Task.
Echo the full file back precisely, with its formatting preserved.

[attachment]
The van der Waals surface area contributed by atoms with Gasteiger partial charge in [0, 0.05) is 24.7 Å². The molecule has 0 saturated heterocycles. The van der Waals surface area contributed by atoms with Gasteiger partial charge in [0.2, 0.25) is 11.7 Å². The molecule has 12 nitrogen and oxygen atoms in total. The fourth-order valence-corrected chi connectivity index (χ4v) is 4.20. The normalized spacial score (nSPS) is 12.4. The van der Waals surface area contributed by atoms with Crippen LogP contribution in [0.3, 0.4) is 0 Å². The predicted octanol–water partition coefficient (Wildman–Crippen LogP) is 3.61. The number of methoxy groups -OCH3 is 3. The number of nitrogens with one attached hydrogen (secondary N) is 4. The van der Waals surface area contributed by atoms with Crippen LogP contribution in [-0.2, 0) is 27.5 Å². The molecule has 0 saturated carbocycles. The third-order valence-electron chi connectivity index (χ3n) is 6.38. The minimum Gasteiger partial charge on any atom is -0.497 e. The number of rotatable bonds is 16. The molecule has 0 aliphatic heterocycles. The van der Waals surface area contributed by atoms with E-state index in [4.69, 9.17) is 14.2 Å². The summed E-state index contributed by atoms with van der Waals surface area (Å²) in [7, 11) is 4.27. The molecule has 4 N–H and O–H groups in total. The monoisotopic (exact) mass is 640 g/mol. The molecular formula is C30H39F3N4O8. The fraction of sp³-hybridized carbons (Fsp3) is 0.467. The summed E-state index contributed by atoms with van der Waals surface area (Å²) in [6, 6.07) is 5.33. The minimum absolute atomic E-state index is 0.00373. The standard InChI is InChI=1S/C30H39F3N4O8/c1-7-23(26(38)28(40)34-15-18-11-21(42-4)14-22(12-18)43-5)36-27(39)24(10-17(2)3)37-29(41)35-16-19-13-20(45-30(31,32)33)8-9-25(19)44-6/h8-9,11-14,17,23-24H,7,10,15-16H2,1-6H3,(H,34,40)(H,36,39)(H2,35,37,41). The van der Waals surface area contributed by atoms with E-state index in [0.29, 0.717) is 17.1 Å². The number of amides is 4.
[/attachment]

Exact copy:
The van der Waals surface area contributed by atoms with Gasteiger partial charge in [0, 0.05) is 24.7 Å². The molecule has 0 saturated heterocycles. The van der Waals surface area contributed by atoms with Gasteiger partial charge in [0.2, 0.25) is 11.7 Å². The molecule has 12 nitrogen and oxygen atoms in total. The fourth-order valence-corrected chi connectivity index (χ4v) is 4.20. The normalized spacial score (nSPS) is 12.4. The van der Waals surface area contributed by atoms with Crippen LogP contribution in [0.3, 0.4) is 0 Å². The predicted octanol–water partition coefficient (Wildman–Crippen LogP) is 3.61. The number of methoxy groups -OCH3 is 3. The number of nitrogens with one attached hydrogen (secondary N) is 4. The van der Waals surface area contributed by atoms with Crippen LogP contribution in [-0.2, 0) is 27.5 Å². The molecule has 0 saturated carbocycles. The third-order valence-electron chi connectivity index (χ3n) is 6.38. The minimum Gasteiger partial charge on any atom is -0.497 e. The number of rotatable bonds is 16. The molecule has 0 aliphatic heterocycles. The van der Waals surface area contributed by atoms with E-state index in [4.69, 9.17) is 14.2 Å². The summed E-state index contributed by atoms with van der Waals surface area (Å²) in [7, 11) is 4.27. The molecule has 4 N–H and O–H groups in total. The monoisotopic (exact) mass is 640 g/mol. The molecular formula is C30H39F3N4O8. The fraction of sp³-hybridized carbons (Fsp3) is 0.467. The summed E-state index contributed by atoms with van der Waals surface area (Å²) in [6, 6.07) is 5.33. The minimum absolute atomic E-state index is 0.00373. The standard InChI is InChI=1S/C30H39F3N4O8/c1-7-23(26(38)28(40)34-15-18-11-21(42-4)14-22(12-18)43-5)36-27(39)24(10-17(2)3)37-29(41)35-16-19-13-20(45-30(31,32)33)8-9-25(19)44-6/h8-9,11-14,17,23-24H,7,10,15-16H2,1-6H3,(H,34,40)(H,36,39)(H2,35,37,41). The van der Waals surface area contributed by atoms with E-state index in [0.29, 0.717) is 17.1 Å². The number of amides is 4.